Do you have a bad sense of direction or get lost easily? These navigational deficits could be an early sign of cognitive decline. In particular, Alzheimer disease affects certain parts of the brain which are responsible for memory, navigation and spatial awareness.

DMCBH members Dr. Manu Madhav and Dr. Thalia Field are working together to develop and test a behavioural biomarker for Alzheimer disease by creating a task designed to assess navigational ability. Both human participants and rodents will take part in navigating paths in a maze that will become increasingly complex. Researchers will determine the complexity at which a participant’s navigation capabilities become impaired. Comparing this threshold between healthy older participants and those with diagnosed preclinical Alzheimer disease may reveal the threshold at which brain dysfunction is evident.

In this project, Dr. Madhav highlighted the importance of effective communication between clinicians and scientists, allowing research to transcend disciplinary boundaries.

“This collaboration has been instrumental in refining our ideas and tasks to align with real-world clinical needs, giving us invaluable insights into the varied presentations of Alzheimer disease,” notes Dr. Madhav, on working with clinicians from the Clinic for Alzheimer Disease and Related Disorders (CARD). “We have learned that factors such as anxiety, fatigue and physical discomfort can greatly impact participants’ ability to complete tasks. So, after initially considering robotic teleoperation, we decided to create a purely virtual reality version of the task.”

In the task, human participants will navigate through a maze with a virtual reality (VR) headset and joystick, similar to playing a video game. Based on feedback from CARD clinicians, several modifications are being made, such as obtaining lighter headsets and having the option to complete the task remotely, such as at home or clinic. The maze has also been redesigned and disguised as a hotel corridor, to make it more interesting and aesthetically pleasing for participants.

Amr Sadek (undergraduate research assistant) and Afsoon Gharib Mombeini (PhD student) try out the virtual reality task in Dr. Madhav’s lab.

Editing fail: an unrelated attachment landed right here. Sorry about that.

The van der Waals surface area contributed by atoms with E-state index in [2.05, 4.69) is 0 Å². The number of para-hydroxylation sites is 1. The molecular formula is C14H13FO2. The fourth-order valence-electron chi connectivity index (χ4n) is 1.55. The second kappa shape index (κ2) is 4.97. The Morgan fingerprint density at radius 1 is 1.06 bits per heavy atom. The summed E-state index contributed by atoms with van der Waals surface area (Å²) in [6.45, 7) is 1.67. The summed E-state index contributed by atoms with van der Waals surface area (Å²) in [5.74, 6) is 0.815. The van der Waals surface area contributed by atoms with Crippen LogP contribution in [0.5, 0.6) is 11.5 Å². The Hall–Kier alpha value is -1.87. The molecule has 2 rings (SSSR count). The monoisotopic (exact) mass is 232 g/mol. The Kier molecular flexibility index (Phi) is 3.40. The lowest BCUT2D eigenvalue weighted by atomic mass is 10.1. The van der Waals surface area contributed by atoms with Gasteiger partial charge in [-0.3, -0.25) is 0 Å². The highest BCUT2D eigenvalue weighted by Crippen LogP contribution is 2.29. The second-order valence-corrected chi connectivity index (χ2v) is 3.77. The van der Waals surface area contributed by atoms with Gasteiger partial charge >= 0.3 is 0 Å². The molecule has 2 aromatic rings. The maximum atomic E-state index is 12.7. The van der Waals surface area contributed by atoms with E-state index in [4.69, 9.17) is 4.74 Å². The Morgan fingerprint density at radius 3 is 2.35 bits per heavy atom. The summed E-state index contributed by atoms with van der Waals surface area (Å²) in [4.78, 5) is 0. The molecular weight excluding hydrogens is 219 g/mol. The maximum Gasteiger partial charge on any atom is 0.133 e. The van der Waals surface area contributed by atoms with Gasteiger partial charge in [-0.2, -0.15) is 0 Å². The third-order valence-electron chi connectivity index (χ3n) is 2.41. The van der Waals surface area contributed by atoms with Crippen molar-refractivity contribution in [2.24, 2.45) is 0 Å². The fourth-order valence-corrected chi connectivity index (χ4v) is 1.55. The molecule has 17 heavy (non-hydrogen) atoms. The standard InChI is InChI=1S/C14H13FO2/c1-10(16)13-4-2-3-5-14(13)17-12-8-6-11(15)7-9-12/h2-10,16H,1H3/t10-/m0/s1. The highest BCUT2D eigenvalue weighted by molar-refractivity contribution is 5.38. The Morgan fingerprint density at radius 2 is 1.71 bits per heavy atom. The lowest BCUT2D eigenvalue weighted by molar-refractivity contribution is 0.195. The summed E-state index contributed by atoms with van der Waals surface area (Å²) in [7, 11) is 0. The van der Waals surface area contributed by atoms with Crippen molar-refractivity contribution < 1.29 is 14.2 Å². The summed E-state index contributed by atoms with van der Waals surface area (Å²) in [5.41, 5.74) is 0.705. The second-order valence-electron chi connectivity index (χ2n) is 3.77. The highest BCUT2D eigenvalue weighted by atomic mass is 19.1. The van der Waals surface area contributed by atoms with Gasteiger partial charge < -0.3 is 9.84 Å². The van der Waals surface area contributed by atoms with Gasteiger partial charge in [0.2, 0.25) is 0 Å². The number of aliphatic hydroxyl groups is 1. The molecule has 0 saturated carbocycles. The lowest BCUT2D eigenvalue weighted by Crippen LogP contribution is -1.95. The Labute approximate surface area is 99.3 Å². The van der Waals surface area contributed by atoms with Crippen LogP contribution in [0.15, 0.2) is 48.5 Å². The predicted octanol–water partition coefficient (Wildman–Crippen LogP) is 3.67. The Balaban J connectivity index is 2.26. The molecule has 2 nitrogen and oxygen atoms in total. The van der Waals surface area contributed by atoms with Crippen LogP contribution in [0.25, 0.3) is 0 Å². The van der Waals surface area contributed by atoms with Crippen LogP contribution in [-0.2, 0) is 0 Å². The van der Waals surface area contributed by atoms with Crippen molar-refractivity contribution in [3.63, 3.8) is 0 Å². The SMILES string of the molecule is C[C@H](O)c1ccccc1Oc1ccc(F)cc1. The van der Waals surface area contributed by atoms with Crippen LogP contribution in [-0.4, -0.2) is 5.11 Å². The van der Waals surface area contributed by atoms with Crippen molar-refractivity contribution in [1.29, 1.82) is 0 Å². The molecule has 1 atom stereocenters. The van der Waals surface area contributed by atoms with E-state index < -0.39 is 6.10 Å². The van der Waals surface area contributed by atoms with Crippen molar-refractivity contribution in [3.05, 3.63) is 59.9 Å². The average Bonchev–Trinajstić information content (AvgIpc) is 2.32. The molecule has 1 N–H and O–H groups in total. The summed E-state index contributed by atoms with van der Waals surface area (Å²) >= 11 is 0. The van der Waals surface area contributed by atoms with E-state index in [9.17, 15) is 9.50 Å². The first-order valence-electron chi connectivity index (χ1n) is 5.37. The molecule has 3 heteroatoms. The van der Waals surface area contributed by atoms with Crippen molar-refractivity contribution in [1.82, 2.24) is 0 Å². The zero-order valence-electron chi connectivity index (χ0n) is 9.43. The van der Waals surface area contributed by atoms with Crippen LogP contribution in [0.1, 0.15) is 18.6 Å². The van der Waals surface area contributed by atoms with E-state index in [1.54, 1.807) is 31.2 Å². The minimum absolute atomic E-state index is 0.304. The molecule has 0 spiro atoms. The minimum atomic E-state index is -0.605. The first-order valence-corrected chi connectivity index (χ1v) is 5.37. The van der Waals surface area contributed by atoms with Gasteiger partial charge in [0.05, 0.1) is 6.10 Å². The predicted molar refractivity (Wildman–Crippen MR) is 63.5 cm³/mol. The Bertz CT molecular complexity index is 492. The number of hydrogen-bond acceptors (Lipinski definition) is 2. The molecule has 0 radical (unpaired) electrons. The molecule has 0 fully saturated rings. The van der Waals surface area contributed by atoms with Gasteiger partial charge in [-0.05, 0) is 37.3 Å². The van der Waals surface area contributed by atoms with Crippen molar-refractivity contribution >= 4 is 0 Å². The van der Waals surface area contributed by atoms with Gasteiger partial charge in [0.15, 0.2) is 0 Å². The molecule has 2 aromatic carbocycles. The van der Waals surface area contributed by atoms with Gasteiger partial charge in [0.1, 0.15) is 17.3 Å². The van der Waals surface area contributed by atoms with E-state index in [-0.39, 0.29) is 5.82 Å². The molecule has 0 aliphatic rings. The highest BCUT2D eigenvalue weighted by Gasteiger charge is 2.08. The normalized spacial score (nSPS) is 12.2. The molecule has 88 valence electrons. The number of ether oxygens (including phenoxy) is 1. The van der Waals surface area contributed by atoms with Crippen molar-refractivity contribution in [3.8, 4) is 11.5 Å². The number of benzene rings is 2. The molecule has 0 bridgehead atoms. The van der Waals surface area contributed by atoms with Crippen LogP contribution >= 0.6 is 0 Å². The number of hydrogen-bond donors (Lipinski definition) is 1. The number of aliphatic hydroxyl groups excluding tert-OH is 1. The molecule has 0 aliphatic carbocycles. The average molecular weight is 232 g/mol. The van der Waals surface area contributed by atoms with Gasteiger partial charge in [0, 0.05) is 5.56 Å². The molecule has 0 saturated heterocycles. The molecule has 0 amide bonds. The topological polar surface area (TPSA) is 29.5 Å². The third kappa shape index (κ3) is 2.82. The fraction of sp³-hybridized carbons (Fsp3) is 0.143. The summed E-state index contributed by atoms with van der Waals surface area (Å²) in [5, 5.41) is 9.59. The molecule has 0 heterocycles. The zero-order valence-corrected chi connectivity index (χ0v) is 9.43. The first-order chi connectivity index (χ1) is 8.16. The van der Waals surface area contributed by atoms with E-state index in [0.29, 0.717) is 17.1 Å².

On the rodent side of things, a physical maze is being built by members of Dr. Madhav’s lab. This maze has 228 independently movable wall segments that can be reconfigured in real-time to generate an infinite number of unique paths of increasing complexity. Postdoctoral fellow Adam Lester is working on various prototypes of the maze and the aim is to have it fully functional by the fall so that experiments with rodents can begin.

“Several brain regions, including the entorhinal cortex, hippocampus and frontal cortex, are involved in spatial navigation and memory,” says Dr. Madhav. “To understand why navigation problems occur, we will examine electrophysiological recordings, which allow for the measurement of the electrical activity in the brains of the rodents, identify the point at which the neural circuit function breaks down, and correlate it with behavioural changes in the maze task to see if mistakes become more prevalent.”

By studying both young and older rodents, the research team hopes to recreate a model of the normal, canonical progression of Alzheimer disease that is observed in humans, in order to gain insights into the stages of navigational deficits underlying the disease. Analysis of both the behavioural and electrophysiological data using machine learning tools will be done in collaboration with Dr. Khanh Dao Duc in UBC’s Department of Mathematics and Dr. Nina Miolane from the University of California Santa Barbara’s Department of Electrical and Computer Engineering.

“I am not only a basic neuroscientist but an engineer, so in addition to changes in behaviour, I want to also understand the mechanisms – why are these deficits occurring in a computational sense?” explains Dr. Madhav. “Our hypothesis is that as tasks become more complex, the connections between neurons would also need to be more complex. As Alzheimer disease progresses and connections between neurons break down, it impairs the brain’s ability to construct complex representations of our surroundings.”

Dr. Madhav and his lab members Isaac Morgan and Afsoon Gharib Mombeini recently provided a demo of the VR task at the Vancouver Coastal Health Research Institute’s 20th anniversary Innovation and Industry Showcase in May. The plan is to recruit human participants, starting this summer.

By comparing the neural and behavioural data from animal models to human behavioural data, Dr. Madhav and his team hope to be able to develop a diagnostic tool that can detect navigation impairments and understand underlying brain mechanisms associated with early-stage Alzheimer disease. This knowledge will lead to better treatments and support for people with dementia and help to prolong brain health.

To participate in this research project, please contact: Isaac Morgan (